Author Thomas Kent Miller of Redlands is announcing a new release and packaging for his three books featuring the character Sherlock Holmes.
Holmes is referred to as his pseudonyms. The reader may not know who he is unless he really knows his Holmes history. He’s not the protagonist; he’s among the characters, but he does actually solves mysteries in every book.
Because of this twist, the series is being re-published under the name “Holmes Behind the Veil.”
“One thing in common with all three of these books is that Holmes is not obvious,” said Miller. “He’s kind of behind the curtain like the Wizard of Oz. He’s affecting the story, but the reader may not be aware of that. How about behind the veil?”
There are also mystic qualities, so referencing a veil is appropriate, Miller said.
The Pastiche Genre
MX Publishing lists about 60 Sherlock Holmes pastiches -- books written with the character Arthur Conan Doyle created -- that it has published.
“The whole point of a pastiche is it’s as though Conan Doyle were still writing these books,” Miller said. “For a long time they were being written without permission of the copyright holder, but now there is a formal system through which people can get permission to write the character.”
Generally, Holmes tales are told through the sidekick, John Watson, but Miller wanted to go a different way.
“The very first modern pastiche that started this tsunami of books was “The Seven-Per-Cent Solution” by Nicholas Meyer. One of the things that was interesting about (the pastiche phenomenon) was it had Sherlock Holmes meet historical characters. In this case it was Sigmund Freud,” said Miller.
Changing the voice
“By 1987 I was thinking, Wouldn’t it be interesting if Sherlock Holmes were to meet Jesus Christ? I remembered at some point Sherlock Holmes disappeared for three years and nobody knew where he was, and Watson thought he was dead, and when he comes back he tells Watson that he’s been all over the place, including Tibet. There are some folks who think Jesus had gone to Tibet. I looked that up, and sure enough, there’s a story that Jesus and Thomas went to India and from there went to Tibet and there his name was Issa.”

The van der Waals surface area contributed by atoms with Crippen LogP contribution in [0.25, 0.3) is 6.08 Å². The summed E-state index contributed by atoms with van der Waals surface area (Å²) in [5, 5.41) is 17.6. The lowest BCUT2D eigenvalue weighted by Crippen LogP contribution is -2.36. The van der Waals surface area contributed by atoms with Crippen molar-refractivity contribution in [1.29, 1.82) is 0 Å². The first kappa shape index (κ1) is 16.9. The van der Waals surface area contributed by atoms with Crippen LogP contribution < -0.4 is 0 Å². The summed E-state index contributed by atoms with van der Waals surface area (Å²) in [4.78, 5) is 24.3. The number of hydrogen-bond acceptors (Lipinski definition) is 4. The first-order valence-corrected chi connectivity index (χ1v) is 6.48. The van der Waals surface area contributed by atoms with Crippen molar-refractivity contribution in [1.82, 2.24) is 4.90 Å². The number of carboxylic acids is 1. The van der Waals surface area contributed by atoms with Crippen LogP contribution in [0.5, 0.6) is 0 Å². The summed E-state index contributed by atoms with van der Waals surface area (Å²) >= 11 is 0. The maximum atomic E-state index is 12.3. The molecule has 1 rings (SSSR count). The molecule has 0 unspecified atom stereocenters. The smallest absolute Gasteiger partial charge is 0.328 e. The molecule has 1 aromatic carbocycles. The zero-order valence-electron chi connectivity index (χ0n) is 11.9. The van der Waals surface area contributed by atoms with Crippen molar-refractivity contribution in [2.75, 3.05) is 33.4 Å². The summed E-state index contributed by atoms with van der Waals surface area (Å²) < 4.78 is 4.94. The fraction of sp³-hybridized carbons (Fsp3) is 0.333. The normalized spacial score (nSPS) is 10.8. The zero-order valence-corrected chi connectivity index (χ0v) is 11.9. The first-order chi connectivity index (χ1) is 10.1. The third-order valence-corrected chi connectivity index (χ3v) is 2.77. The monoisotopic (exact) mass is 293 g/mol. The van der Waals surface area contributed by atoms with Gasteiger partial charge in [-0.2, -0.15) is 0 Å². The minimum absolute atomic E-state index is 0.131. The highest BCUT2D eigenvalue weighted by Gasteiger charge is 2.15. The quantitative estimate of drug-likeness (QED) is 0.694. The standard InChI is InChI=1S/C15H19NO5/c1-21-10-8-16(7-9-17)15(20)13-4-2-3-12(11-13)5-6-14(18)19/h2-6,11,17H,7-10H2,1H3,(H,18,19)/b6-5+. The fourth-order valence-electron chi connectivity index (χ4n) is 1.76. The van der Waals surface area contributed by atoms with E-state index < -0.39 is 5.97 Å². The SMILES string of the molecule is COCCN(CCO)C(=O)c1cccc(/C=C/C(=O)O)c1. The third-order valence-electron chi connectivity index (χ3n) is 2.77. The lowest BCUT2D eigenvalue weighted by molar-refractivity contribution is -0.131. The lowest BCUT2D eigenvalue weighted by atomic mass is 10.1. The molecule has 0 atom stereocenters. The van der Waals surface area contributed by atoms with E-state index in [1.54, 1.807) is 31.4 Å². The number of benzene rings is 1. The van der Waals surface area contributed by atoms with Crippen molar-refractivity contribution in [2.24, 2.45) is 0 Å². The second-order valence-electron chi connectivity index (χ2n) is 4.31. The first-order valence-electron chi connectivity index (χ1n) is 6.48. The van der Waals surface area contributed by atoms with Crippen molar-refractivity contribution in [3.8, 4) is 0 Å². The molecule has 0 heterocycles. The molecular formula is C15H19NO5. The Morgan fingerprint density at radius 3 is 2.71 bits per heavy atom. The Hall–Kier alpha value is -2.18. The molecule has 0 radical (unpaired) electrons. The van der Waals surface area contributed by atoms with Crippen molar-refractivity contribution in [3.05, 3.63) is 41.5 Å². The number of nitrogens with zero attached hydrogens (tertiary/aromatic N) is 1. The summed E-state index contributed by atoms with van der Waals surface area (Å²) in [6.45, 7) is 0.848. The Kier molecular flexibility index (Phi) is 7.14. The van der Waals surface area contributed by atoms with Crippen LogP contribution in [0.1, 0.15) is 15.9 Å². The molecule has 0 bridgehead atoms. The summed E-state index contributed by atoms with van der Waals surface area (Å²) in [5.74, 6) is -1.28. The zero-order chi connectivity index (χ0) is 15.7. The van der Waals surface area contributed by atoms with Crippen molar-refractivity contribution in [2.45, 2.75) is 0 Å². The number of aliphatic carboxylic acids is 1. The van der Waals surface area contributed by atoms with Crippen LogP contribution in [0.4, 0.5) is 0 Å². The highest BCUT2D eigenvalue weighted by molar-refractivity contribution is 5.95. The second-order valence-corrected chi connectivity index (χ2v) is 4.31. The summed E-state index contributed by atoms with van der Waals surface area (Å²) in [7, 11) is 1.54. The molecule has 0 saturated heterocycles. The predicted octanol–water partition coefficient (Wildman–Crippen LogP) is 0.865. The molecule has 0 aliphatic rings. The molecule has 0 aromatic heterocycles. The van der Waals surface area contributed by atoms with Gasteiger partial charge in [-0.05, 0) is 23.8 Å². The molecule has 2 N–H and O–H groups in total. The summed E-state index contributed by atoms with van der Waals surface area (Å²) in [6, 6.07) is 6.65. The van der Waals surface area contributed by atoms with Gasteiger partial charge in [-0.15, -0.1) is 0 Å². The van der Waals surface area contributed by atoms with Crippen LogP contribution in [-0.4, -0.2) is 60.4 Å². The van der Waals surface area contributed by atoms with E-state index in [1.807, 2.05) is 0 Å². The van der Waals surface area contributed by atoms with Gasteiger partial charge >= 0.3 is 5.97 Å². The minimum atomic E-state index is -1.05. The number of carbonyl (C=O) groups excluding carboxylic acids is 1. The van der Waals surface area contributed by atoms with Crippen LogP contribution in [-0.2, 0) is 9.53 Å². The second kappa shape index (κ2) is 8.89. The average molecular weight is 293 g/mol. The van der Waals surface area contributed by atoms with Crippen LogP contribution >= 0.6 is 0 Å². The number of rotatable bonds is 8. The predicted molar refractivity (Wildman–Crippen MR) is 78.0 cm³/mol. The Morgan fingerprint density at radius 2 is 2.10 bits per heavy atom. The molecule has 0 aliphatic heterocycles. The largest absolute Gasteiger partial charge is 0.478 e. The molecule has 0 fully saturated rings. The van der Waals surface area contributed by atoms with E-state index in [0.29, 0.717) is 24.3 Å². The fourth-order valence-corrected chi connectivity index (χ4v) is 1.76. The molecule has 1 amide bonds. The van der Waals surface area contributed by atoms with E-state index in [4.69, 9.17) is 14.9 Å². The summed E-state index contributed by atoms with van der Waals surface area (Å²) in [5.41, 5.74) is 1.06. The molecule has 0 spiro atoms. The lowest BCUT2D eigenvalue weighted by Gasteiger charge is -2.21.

Miller found a connection he could make work. Unfortunately there would be no way to tell that story through Watson, because Watson was not there.
“Then I remembered that another author named (Henry Rider) Haggard wrote “She” about two characters who were in Tibet and I thought Holmes could meet those characters and they could tell the story.”
Another way Miller’s books differ from other Holmes pastiches is they are not written in Doyle’s voice, but in Haggard’s.
“I read a lot of the original Arthur Conan Doyle stories to get a clear sense of who Sherlock Holmes is supposed to be, how he would react, the kinds of things he would think and say,” MIller said. “Whenever anything is told through another party the sensibilities of that person change that story. Sherlock Holmes stories all came through Watson. Well, (in Miller’s first book, “Sherlock Holmes on the Roof of the World”), Leo Vincey’s telling his story, so it’s filtered through Vincey’s sensibilities.”
About the Author
Miller, 71, was the editor of ArcNews (Esri’s quarterly GIS magazine) for 20 years until his retirement in 2015. He has bachelor’s degrees in journalism and English, and has lived in Redlands since 1987.
“Sherlock Holmes on the Roof of the World,” has been released by MX Publishing, and is available now through online book distributors. The other two titles, “The Great Detective at the Crucible of Life” and “The Sussex Beekeeper at the Dawn of Time,” will be released in September and November, respectively.